From Louisville and beyond, organizing one-on-one is essential

 

Organizing one-on-one – a conversation that one person schedules with one other person in an organizing context – works, but, as Mariame Kaba says, if you’re preaching organizing, show the receipts from when it worked. So here goes:

Receipt #1: Last week, I had a 1-1 with a white leader to talk about my organization’s new healthcare issue. First, I asked her about what privilege she had related to healthcare, and she had this eloquent statement about having good insurance because of having education and a job with good benefits, “but so many aren’t so lucky.” All 100% true, all coming from a 100% good place. 0% new information.

I wasn’t going to motivate her to step up more based on something she already knew: I needed to push her to see herself in a new way. So after the privilege thing, I asked how she is harmed by our healthcare system, and she had no idea what to say. No idea. I will not tell the details of this 1-1 to respect her privacy, but here’s the spoiler: she is harmed. She is a victim of a crappy healthcare system just like the rest of us. But it was hard for her to say that, because no one likes seeing themselves as a victim.

I have tried this on myself, family, friends, and other organizers. All of us easily talked about the advantages we’ve had, and all of us tried every trick in the book to get out of telling stories about when we felt like a victim, when we feel scared and angry and hopeless.

NO SHIT. Who likes talking about when you were a victim? I like talking about when I’m awesome and productive and #blessed. Isn’t it just easier for us white people to let the people of color do the work of being victims and send them a check?

Receipt #2: Last year in Louisville, we started challenging people in 1-1s about their own stories around affordable housing, not just how sad homelessness is. That was work. At first, no one – black or white – wanted to talk about their housing problems: embarrassing stuff about their adult kids living in their basements, affording assisted living, crime in the neighborhoods that they had lived in their whole lives.

As of today, we’ve collected 500 stories about affordable housing from across the county. All of a sudden, if you had an adult kid in your basement, you knew a dozen other people who did, too. So that experience of telling your story wasn’t one of complacent privilege, and it wasn’t one of embarrassment. It was one of anger: at a city who would let an affordable housing crisis spiral this far out of control.

We told those stories, over and over again, at our congregations, to our public officials, to the media, and we won $2.5 million for our Affordable Housing Trust Fund. And we’re going back this year for $10 million annually, because our people – black and white – were in no way satisfied with $2.5 million. They had too much skin in the game.

 

(Editor’s note: With this, Anne joins other organizers to launch a series on organizing by organizers, where we will collect and share organizing and organizers’ experiences as well as skills. In her next intervention, Anne will explain what exactly a one-on-one is. If you want to share your experiences as an organizer or explain a key organizing skill, contact Dan Moshenberg)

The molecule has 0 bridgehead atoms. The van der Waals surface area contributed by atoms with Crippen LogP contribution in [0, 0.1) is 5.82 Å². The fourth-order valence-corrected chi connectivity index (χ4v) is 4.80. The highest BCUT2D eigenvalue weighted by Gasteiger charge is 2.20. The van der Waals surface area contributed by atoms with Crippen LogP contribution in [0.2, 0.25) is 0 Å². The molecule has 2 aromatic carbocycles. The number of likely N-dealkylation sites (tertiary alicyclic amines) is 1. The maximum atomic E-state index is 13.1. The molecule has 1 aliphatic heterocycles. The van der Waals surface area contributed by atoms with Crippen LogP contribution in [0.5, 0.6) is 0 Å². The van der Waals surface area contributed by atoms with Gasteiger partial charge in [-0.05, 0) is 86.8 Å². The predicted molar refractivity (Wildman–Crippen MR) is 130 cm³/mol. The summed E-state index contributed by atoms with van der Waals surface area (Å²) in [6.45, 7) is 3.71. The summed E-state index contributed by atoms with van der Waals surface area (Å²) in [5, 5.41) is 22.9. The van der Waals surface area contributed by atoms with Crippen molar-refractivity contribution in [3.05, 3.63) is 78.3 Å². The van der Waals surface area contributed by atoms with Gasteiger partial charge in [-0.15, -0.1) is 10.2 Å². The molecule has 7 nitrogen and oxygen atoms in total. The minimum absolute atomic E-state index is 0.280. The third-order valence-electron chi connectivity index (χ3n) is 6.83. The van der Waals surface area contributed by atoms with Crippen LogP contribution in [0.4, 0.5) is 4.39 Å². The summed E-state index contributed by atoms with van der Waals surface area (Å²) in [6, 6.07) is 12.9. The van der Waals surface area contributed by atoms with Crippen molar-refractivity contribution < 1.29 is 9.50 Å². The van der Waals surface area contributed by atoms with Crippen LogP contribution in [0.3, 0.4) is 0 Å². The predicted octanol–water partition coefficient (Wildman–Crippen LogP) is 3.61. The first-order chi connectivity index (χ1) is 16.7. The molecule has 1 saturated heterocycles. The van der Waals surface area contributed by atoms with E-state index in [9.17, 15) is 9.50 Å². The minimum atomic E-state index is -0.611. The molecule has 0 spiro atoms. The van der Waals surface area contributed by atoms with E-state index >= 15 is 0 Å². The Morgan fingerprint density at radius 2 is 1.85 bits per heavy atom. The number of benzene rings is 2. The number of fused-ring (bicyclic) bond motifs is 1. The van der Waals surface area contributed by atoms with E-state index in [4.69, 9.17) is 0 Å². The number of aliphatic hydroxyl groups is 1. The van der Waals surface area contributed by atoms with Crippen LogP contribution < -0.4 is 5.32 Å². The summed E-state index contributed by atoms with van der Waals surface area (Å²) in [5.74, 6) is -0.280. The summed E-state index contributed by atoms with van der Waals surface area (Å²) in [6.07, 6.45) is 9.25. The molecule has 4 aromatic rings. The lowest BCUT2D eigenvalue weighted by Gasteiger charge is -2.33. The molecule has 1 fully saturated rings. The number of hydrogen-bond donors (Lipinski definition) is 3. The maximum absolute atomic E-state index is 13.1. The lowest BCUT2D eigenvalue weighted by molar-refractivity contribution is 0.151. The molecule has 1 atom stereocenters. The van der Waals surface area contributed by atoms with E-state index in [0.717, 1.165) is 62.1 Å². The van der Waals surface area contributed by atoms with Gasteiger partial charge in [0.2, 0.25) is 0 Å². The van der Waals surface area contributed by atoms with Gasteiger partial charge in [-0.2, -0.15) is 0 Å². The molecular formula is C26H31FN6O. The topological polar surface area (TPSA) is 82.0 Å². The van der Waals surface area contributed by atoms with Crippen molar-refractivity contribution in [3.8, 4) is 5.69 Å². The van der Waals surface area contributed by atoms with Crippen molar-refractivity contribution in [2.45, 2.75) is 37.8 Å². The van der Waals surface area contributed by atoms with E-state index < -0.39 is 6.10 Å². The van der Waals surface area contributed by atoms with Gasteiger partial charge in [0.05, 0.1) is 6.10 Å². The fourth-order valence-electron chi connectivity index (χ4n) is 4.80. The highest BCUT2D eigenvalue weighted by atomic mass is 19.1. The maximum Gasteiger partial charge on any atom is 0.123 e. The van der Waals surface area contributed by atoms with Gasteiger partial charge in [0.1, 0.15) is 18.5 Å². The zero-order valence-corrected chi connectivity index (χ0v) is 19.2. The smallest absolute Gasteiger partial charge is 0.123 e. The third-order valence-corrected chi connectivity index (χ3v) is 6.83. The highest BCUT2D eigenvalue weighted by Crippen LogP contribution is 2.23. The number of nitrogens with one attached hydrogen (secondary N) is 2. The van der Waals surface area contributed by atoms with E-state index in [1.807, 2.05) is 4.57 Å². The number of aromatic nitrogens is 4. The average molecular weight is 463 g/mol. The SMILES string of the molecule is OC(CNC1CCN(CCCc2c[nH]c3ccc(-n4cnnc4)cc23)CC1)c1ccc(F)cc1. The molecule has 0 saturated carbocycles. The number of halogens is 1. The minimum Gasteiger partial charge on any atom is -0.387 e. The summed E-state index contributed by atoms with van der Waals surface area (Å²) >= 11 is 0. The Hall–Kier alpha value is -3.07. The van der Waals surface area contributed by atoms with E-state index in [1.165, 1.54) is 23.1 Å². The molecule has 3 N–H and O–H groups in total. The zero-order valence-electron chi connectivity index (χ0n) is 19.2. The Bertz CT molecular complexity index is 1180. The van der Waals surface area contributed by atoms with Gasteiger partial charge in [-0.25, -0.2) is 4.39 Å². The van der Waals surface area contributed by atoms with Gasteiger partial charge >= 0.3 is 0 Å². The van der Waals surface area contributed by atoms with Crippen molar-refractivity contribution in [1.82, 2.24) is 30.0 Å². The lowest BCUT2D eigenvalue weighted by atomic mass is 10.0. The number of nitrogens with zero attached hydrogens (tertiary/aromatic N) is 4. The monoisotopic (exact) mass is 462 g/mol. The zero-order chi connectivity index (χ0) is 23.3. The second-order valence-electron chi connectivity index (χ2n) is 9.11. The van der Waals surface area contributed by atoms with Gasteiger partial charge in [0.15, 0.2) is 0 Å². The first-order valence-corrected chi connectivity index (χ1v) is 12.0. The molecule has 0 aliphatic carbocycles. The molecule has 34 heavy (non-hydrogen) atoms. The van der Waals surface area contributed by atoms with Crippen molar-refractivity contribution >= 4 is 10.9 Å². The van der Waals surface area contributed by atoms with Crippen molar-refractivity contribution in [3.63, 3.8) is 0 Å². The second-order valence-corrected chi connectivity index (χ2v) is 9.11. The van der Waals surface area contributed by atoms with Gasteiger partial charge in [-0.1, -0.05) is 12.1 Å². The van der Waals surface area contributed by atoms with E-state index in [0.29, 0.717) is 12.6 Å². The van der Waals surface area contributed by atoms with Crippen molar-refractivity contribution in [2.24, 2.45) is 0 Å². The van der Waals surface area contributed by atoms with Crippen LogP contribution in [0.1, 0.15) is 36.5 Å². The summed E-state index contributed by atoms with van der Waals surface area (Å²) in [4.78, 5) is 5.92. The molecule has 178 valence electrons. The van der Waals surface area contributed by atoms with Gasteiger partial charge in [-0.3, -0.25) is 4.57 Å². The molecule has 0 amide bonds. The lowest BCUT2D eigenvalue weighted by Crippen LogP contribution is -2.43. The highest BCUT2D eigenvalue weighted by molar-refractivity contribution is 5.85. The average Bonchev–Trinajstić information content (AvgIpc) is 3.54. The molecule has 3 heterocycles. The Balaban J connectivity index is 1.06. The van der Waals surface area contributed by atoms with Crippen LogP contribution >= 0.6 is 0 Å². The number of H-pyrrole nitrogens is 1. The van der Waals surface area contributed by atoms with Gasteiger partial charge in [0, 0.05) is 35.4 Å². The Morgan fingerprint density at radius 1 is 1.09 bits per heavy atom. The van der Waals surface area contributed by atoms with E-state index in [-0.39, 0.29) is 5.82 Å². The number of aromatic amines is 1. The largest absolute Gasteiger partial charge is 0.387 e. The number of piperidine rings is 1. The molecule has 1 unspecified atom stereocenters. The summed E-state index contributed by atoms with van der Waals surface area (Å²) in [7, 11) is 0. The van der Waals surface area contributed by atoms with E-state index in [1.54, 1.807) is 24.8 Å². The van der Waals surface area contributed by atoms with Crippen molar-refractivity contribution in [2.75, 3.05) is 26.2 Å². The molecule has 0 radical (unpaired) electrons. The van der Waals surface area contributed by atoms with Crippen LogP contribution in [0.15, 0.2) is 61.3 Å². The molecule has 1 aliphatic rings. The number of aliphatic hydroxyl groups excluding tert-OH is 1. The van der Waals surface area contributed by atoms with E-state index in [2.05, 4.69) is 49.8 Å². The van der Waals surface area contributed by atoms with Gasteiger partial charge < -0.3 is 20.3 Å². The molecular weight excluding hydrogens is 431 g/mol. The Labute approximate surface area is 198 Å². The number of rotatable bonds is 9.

(Photo Credit: Center for Community Change)

The “crisis” of jails in Louisville, Kentucky, is the criminal justice system

Over the past few months, jails in Kentucky have been making headlines. Earlier in the year, the headlines were about how “a pattern of employee misconduct” in one juvenile jail killed a teenage girl named Gynnya McMillen.

The new headlines, though, are about the jails in Louisville, KY, the largest city in the State. You see, Louisville’s jails are overcrowded. How overcrowded are they? To quote former inmate Jennifer Kennedy, “It was terrible…I slept on the floor, on a mat. I had to borrow a cover from someone who had one in there.”

But wait, there’s more. Louisville’s jails are so overcrowded that the State has deemed it a crisis. The director of Louisville Metro Corrections even ordered the re-opening of an old, now illegal jail. This supposedly temporary jail is illegal because the building is not up to fire evacuation standards. One judge remarked that “If they have a fire there, people are going to die.”

Even when faced with the prospect of a holocaust of prisoners, the State continued putting people in jail, and so the old, illegal jail also filled up. Now prisoners are forced to sleep in gymnasiums and use portable bathroom facilities. With every new “temporary” solution, prisoners get moved around—and moving prisoners is a violent, destabilizing process.

It’s easy to think that this overcrowding crisis is sudden and surprising, but it’s neither. The State of Kentucky created this crisis. Faced with a surplus of revenue and falling wages throughout the commonwealth, state and local governments looked to prisons and jails in which to invest excess capital. More prisons and jails mean more prisoners, an induced demand that does not depend on crime rate. This resulted in the Kentucky having the fourteenth highest overall incarceration rate in the world and the third highest women’s incarceration rate in the world.